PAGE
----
The downside to the wireless connection with Xbox consoles is that the Stinger Core is kind of a one-note device. The headset can be easily used with any Xbox console from the original Xbox One onward, but that's it. The Stinger Core can't connect to a PC or a smart device through Bluetooth, and doesn't have a 3.5mm headphone jack to allow for wired use. This headset is for Xbox, and Xbox only.

Questionable Build Quality

My most immediate reaction to the HyperX CloudX Stinger Core headset is that it feels pretty cheap and flimsy. While the headband is reinforced with metal, the entire headset is covered in plastic. This isn't necessarily a bad thing by itself, but the plastic used feels hollow and like I could break it with little effort.

This is a major disappointment coming from a company like HyperX. My go-to recommendation for a reasonably priced headset with great performance has been (and continues to be) the HyperX Cloud II wired headset. It hits the perfect blend of metal and plastic to make the headset feel premium while having a relatively low price. Considering the CloudX Stinger Core is more expensive than the Cloud II, that just doesn't feel right.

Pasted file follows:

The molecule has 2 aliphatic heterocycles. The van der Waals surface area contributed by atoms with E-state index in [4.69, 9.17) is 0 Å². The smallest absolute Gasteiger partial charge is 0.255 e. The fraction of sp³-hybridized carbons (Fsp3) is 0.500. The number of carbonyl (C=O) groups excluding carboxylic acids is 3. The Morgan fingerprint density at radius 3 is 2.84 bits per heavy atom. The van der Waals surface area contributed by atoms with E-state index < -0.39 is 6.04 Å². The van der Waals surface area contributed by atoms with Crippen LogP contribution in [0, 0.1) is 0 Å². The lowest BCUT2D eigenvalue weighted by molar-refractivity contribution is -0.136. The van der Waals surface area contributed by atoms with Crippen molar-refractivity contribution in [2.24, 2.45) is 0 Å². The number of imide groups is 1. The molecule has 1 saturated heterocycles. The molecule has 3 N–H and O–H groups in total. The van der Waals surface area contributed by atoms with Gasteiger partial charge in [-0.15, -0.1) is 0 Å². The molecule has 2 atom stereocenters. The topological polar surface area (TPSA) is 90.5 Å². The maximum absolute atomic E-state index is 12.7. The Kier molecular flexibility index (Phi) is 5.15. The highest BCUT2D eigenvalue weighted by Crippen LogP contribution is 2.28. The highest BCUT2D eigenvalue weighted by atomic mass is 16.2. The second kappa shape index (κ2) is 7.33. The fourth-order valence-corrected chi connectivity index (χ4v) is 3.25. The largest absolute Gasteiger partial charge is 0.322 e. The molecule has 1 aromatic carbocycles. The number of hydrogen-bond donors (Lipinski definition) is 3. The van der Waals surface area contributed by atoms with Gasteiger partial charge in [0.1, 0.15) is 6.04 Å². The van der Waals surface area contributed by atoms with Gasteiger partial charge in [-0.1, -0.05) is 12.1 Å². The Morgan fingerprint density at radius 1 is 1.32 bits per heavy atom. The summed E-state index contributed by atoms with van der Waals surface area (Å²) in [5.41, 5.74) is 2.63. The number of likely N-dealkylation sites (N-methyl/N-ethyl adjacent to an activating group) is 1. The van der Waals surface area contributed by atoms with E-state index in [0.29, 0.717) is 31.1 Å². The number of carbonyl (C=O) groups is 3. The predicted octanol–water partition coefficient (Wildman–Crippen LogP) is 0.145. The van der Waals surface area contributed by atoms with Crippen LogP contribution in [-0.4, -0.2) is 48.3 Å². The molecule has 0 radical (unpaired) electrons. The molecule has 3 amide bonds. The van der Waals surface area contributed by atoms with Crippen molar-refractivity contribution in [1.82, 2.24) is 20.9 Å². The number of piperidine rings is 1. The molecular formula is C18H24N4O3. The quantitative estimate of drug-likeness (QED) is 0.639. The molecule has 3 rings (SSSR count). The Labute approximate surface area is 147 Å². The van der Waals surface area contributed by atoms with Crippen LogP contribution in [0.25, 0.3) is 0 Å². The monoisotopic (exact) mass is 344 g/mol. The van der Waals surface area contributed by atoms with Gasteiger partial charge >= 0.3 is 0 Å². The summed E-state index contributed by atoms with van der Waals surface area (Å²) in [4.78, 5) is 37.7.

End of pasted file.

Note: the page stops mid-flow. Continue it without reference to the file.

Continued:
The Stinger Core feels kind of flimsy with its plastic casing

Outside of how the Stinger Core feels, there's a lot to like here. The headset has a microphone arm built into the left earcup that can be swiveled up and down. When up, the microphone is muted. Additionally, there is a volume wheel on the left earcup and a game/chat audio mixer on the right to strike a balance between game and chat volume. The headset uses a USB-C cable to charge, and the battery life is pretty solid at around 17 hours of use between charges.